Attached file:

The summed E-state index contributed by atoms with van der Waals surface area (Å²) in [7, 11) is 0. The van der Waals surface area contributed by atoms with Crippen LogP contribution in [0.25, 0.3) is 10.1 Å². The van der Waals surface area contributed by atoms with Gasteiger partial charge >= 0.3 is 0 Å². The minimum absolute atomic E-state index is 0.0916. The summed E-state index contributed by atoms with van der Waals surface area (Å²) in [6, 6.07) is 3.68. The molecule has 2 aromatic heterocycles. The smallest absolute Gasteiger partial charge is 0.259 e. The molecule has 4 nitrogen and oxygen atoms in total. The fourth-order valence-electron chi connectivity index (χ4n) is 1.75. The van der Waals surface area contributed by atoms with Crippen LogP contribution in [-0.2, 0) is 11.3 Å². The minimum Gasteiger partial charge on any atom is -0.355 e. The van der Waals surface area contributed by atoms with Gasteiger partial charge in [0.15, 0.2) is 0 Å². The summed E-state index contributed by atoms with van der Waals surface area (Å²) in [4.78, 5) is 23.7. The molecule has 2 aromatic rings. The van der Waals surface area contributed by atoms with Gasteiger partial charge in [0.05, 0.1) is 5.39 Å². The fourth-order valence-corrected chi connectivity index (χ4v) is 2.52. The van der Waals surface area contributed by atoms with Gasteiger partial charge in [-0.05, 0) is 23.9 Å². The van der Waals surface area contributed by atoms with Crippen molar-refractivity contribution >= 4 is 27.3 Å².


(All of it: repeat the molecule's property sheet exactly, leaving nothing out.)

The summed E-state index contributed by atoms with van der Waals surface area (Å²) in [7, 11) is 0. The van der Waals surface area contributed by atoms with Crippen LogP contribution in [0.25, 0.3) is 10.1 Å². The van der Waals surface area contributed by atoms with Gasteiger partial charge >= 0.3 is 0 Å². The minimum absolute atomic E-state index is 0.0916. The summed E-state index contributed by atoms with van der Waals surface area (Å²) in [6, 6.07) is 3.68. The molecule has 2 aromatic heterocycles. The smallest absolute Gasteiger partial charge is 0.259 e. The molecule has 4 nitrogen and oxygen atoms in total. The fourth-order valence-electron chi connectivity index (χ4n) is 1.75. The van der Waals surface area contributed by atoms with Crippen LogP contribution in [-0.2, 0) is 11.3 Å². The minimum Gasteiger partial charge on any atom is -0.355 e. The van der Waals surface area contributed by atoms with Gasteiger partial charge in [0.15, 0.2) is 0 Å². The summed E-state index contributed by atoms with van der Waals surface area (Å²) in [4.78, 5) is 23.7. The molecule has 2 aromatic rings. The van der Waals surface area contributed by atoms with Gasteiger partial charge in [0.05, 0.1) is 5.39 Å². The fourth-order valence-corrected chi connectivity index (χ4v) is 2.52. The van der Waals surface area contributed by atoms with Gasteiger partial charge in [-0.05, 0) is 23.9 Å². The van der Waals surface area contributed by atoms with Crippen molar-refractivity contribution >= 4 is 27.3 Å².